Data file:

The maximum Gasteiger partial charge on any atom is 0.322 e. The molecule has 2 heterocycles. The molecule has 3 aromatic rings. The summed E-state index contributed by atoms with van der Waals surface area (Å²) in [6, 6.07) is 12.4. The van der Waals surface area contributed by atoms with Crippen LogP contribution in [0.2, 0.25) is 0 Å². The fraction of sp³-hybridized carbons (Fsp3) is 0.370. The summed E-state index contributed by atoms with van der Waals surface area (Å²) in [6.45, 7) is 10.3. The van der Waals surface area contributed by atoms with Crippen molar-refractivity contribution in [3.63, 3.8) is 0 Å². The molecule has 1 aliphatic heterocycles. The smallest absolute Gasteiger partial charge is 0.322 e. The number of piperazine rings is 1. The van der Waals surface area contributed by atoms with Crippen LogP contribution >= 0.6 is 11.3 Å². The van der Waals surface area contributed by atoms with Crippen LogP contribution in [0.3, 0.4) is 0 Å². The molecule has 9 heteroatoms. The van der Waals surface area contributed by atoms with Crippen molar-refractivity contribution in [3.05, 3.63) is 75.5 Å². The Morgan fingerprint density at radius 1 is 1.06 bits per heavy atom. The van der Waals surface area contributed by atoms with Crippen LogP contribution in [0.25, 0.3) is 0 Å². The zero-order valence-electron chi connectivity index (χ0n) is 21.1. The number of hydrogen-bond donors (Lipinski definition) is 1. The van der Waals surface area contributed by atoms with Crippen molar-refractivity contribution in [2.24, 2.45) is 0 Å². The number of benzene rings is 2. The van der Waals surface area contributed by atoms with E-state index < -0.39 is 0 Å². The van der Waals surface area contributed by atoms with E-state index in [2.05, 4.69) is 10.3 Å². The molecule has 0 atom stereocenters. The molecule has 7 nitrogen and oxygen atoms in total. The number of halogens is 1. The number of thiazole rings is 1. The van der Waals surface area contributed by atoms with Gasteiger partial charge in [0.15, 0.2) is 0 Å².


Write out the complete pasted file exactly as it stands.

The maximum Gasteiger partial charge on any atom is 0.322 e. The molecule has 2 heterocycles. The molecule has 3 aromatic rings. The summed E-state index contributed by atoms with van der Waals surface area (Å²) in [6, 6.07) is 12.4. The van der Waals surface area contributed by atoms with Crippen LogP contribution in [0.2, 0.25) is 0 Å². The fraction of sp³-hybridized carbons (Fsp3) is 0.370. The summed E-state index contributed by atoms with van der Waals surface area (Å²) in [6.45, 7) is 10.3. The van der Waals surface area contributed by atoms with Crippen molar-refractivity contribution in [3.63, 3.8) is 0 Å². The molecule has 1 aliphatic heterocycles. The smallest absolute Gasteiger partial charge is 0.322 e. The number of piperazine rings is 1. The van der Waals surface area contributed by atoms with Crippen LogP contribution >= 0.6 is 11.3 Å². The van der Waals surface area contributed by atoms with Crippen LogP contribution in [0.3, 0.4) is 0 Å². The molecule has 9 heteroatoms. The van der Waals surface area contributed by atoms with Crippen molar-refractivity contribution in [3.05, 3.63) is 75.5 Å². The Morgan fingerprint density at radius 1 is 1.06 bits per heavy atom. The van der Waals surface area contributed by atoms with Crippen LogP contribution in [0.25, 0.3) is 0 Å². The zero-order valence-electron chi connectivity index (χ0n) is 21.1. The number of hydrogen-bond donors (Lipinski definition) is 1. The van der Waals surface area contributed by atoms with Crippen molar-refractivity contribution in [2.24, 2.45) is 0 Å². The number of benzene rings is 2. The van der Waals surface area contributed by atoms with E-state index < -0.39 is 0 Å². The van der Waals surface area contributed by atoms with E-state index in [2.05, 4.69) is 10.3 Å². The molecule has 0 atom stereocenters. The molecule has 7 nitrogen and oxygen atoms in total. The number of halogens is 1. The number of thiazole rings is 1. The van der Waals surface area contributed by atoms with Gasteiger partial charge in [0.15, 0.2) is 0 Å².